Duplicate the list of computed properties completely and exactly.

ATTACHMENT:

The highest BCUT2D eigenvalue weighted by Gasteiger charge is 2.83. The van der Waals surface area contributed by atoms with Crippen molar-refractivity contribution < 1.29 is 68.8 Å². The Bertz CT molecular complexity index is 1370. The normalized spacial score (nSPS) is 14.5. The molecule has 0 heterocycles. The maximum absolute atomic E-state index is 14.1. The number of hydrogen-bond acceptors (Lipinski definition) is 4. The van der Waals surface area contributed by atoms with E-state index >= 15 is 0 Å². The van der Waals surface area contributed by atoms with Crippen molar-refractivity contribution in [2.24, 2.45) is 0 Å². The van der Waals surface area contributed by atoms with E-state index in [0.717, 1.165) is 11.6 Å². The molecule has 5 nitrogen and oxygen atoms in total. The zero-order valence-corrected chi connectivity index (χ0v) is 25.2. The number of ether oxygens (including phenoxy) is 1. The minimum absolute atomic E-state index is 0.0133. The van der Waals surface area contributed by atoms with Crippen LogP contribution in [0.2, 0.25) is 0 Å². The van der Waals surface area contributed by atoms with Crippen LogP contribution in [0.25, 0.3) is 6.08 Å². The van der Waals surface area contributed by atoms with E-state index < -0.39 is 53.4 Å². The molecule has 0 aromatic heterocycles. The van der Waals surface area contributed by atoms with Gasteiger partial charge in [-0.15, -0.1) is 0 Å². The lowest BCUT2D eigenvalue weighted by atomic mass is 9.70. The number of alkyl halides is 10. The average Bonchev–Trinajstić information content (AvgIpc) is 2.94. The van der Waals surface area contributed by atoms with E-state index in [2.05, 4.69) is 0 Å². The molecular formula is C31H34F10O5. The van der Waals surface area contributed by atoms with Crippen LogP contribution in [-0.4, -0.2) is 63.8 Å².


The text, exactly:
The highest BCUT2D eigenvalue weighted by Gasteiger charge is 2.83. The van der Waals surface area contributed by atoms with Crippen molar-refractivity contribution < 1.29 is 68.8 Å². The Bertz CT molecular complexity index is 1370. The normalized spacial score (nSPS) is 14.5. The molecule has 0 heterocycles. The maximum absolute atomic E-state index is 14.1. The number of hydrogen-bond acceptors (Lipinski definition) is 4. The van der Waals surface area contributed by atoms with E-state index >= 15 is 0 Å². The van der Waals surface area contributed by atoms with Crippen molar-refractivity contribution in [2.24, 2.45) is 0 Å². The van der Waals surface area contributed by atoms with E-state index in [0.717, 1.165) is 11.6 Å². The molecule has 5 nitrogen and oxygen atoms in total. The zero-order valence-corrected chi connectivity index (χ0v) is 25.2. The number of ether oxygens (including phenoxy) is 1. The minimum absolute atomic E-state index is 0.0133. The van der Waals surface area contributed by atoms with Crippen LogP contribution in [0.2, 0.25) is 0 Å². The van der Waals surface area contributed by atoms with Crippen LogP contribution in [0.25, 0.3) is 6.08 Å². The van der Waals surface area contributed by atoms with E-state index < -0.39 is 53.4 Å². The molecule has 0 aromatic heterocycles. The van der Waals surface area contributed by atoms with Gasteiger partial charge in [-0.15, -0.1) is 0 Å². The lowest BCUT2D eigenvalue weighted by atomic mass is 9.70. The number of alkyl halides is 10. The average Bonchev–Trinajstić information content (AvgIpc) is 2.94. The van der Waals surface area contributed by atoms with E-state index in [2.05, 4.69) is 0 Å². The molecular formula is C31H34F10O5. The van der Waals surface area contributed by atoms with Crippen LogP contribution in [-0.4, -0.2) is 63.8 Å².